What Is Acanthamoeba Keratitis?
Acanthamoeba keratitis (AK) is an infection of the cornea, fortunately rare but serious caused by microscopic organisms infecting the cornea of the eye
The disease is an infection within the eye caused by acanthamoeba, microscopic single-celled organisms. These amoebas are rather common, and can be found just about anywhere that fresh water exists. This includes natural sources, like rivers, lakes, ponds, and even damp soil, but also man-made sources, like spas, swimming pools, and even the water that comes from the tap on the kitchen sink.
How Can I Avoid An Acanthamoeba Keratitis Infection?
Fortunately AK is an incredibly rare infection, according to Moorfields Eye Hospital 85% of acanthamoeba keratitis infections occur in contact lens wearers, the biggest risk factor is exposing your contact lenses to water and not correctly cleaning and disinfecting them.
Through poor hygiene and unsafe practices of contact lens use, like swimming while wearing contacts, acanthamoeba can get transferred from any one of its many sources onto the surface of a contact lens. Once the lens is placed on the eye, the acanthamoeba not only survive, but thrive and multiply. As they grow in numbers, and the infection takes hold, symptoms will begin to show. Various studies have shown that this infection can arise from using tap water to soak lenses in, rather than using an approved contact lens soaking solution.
The best way to avoid acanthamoeba keratitis is to follow the advice of your contact lens practitioner and never wear contact lenses whilst, swimming, in the hot tub or in the shower, and never clean or soak your lenses in tap water.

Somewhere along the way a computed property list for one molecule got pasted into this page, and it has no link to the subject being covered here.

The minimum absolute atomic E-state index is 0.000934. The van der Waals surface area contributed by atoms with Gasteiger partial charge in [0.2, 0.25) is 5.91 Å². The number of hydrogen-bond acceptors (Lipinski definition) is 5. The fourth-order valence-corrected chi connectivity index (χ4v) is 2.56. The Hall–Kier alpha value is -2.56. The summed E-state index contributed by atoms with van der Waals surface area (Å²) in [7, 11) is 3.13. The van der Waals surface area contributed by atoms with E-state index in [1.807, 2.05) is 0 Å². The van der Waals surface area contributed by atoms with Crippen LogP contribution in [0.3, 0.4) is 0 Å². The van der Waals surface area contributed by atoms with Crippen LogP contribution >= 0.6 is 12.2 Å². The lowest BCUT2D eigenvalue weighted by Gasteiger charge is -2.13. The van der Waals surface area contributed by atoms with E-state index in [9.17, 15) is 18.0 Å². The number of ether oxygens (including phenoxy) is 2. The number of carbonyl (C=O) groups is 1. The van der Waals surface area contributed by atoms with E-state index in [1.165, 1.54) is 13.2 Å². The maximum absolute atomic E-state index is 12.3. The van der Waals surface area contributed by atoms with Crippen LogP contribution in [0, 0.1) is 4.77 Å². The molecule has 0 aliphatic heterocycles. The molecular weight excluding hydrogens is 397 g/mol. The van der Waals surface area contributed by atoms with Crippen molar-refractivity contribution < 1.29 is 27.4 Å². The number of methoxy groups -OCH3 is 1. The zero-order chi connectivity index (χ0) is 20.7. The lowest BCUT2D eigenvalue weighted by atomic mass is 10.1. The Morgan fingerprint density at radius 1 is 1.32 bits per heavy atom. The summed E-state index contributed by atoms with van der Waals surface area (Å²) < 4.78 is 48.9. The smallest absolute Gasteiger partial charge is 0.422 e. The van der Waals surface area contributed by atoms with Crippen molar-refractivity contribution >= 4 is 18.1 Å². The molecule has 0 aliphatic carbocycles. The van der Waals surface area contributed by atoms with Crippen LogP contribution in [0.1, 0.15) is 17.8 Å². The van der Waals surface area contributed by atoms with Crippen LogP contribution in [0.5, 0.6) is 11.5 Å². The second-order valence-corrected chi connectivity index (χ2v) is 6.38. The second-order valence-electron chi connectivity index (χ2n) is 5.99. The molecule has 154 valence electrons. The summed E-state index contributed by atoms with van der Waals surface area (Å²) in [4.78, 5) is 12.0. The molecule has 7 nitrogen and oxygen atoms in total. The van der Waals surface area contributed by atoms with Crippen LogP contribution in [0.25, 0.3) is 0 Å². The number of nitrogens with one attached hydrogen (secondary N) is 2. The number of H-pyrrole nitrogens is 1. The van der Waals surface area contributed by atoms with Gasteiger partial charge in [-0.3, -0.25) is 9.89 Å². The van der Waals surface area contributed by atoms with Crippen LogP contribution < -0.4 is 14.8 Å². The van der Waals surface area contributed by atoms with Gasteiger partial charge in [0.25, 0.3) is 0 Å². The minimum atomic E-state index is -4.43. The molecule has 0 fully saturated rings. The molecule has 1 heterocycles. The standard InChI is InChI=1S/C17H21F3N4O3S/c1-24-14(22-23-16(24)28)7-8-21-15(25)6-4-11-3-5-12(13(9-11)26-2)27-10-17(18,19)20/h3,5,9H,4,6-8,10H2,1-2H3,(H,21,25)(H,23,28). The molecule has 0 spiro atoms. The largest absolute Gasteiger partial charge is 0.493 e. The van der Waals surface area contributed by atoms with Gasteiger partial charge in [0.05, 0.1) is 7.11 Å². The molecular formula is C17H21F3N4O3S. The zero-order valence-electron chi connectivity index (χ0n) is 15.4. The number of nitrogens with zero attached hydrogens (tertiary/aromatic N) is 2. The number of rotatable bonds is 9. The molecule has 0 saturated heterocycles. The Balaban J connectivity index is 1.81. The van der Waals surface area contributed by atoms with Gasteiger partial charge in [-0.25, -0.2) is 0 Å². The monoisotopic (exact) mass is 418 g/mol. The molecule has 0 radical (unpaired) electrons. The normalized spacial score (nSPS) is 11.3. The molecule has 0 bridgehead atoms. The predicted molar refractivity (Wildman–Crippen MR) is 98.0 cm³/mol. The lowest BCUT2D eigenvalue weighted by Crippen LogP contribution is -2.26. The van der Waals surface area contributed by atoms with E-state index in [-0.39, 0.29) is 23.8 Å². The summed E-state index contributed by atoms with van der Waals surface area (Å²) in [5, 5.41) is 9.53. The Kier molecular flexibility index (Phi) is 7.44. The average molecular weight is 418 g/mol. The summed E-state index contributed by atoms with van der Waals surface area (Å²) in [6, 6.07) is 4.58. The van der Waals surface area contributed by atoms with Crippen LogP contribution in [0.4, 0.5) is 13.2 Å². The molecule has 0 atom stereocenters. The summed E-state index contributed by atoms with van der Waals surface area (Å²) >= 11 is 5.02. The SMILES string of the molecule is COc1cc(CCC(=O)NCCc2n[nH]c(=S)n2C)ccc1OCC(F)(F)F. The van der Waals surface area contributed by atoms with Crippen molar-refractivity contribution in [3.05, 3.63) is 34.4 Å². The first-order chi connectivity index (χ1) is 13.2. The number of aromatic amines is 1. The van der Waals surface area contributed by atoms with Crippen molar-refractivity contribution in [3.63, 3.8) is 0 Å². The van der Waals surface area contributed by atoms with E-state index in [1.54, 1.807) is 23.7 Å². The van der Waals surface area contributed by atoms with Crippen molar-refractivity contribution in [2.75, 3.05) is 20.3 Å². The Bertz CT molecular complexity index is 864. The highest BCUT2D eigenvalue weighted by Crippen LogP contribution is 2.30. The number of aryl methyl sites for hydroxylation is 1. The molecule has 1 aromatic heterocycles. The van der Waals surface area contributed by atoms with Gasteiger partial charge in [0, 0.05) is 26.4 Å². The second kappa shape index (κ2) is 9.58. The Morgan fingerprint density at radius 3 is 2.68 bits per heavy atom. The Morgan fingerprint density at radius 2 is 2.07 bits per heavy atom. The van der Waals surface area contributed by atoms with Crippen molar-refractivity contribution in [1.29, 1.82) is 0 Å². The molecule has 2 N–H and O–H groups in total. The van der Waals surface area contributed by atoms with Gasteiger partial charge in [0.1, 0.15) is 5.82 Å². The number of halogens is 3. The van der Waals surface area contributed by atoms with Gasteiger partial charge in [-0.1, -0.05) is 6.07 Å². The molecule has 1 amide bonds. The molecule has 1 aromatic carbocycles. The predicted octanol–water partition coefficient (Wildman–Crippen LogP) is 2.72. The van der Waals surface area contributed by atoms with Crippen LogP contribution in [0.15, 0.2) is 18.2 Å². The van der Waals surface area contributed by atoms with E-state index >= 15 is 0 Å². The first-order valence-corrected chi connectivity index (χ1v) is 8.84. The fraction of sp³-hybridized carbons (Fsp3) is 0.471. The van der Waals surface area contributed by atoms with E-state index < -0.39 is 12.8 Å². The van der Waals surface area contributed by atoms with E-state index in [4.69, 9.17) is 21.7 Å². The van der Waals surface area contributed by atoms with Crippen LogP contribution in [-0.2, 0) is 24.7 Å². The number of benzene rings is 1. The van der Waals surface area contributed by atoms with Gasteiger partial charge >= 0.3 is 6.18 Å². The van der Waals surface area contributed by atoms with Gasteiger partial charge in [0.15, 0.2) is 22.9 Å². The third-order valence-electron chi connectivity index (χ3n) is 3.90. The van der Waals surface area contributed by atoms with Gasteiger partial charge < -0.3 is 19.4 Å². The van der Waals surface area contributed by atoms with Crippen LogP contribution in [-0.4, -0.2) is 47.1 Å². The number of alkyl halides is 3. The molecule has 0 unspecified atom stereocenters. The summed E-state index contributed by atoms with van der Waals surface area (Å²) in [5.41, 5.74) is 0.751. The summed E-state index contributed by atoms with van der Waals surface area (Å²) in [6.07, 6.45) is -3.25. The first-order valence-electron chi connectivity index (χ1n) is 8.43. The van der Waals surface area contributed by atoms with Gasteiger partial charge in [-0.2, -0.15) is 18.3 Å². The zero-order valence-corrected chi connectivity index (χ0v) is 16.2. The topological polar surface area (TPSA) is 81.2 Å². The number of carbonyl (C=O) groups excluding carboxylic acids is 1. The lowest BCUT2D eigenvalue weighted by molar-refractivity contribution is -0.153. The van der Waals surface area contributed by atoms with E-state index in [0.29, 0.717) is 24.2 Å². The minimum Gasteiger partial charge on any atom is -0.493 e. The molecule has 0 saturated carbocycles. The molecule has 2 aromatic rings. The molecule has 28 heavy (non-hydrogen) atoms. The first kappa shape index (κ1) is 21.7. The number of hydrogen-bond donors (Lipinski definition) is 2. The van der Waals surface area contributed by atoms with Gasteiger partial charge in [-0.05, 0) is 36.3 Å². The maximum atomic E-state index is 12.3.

What Are The Symptoms Of Acanthamoeba Keratitis?
The signs of acanthamoeba keratitis aren't that dissimilar to many other types of eye infections and diseases. The eyes will likely become red, watery, and painful, especially after removing the contact lenses. There may also be sensitivity to light and even blurred vision, along with the sensation of a foreign body in your eye.
These signs and symptoms can often be confused with conjunctivitis.
An infection of acanthamoeba keratitis begins when the organism gets into the eye and begins secreting proteins. This secretion causes the cornea to dissolve and the amoeba begins to eat the healthy bacteria that normally live inside the eye, as well as corneal tissue. Those who suffer from this disease usually show symptoms including acute pain, inflammation and redness in the cornea. In severe cases, circular ulceration may also be found.
If detected early, the infection can be treated quickly and effectively, however if left untreated for too long, significant damage can occur to the eye, and those suffering from the illness could even become blind.
The best advice for anyone experiencing any of these symptoms is to seek out professional medical attention as soon as possible. Let your Optometrist, eye doctor or hospital know you are a contact lens wearer and your lenses may have come into contact with water.
Any delay in medical treatment will allow the acanthamoeba to multiply, worsening the infection.
How Is Acanthamoeba Keratitis Diagnosed?
Under ideal laboratory situations, acanthamoeba can be detected by placing suspected samples on agar saline plates along with specific types of bacteria, such as E. coli, which will promote the reproduction and growth of the amoeba.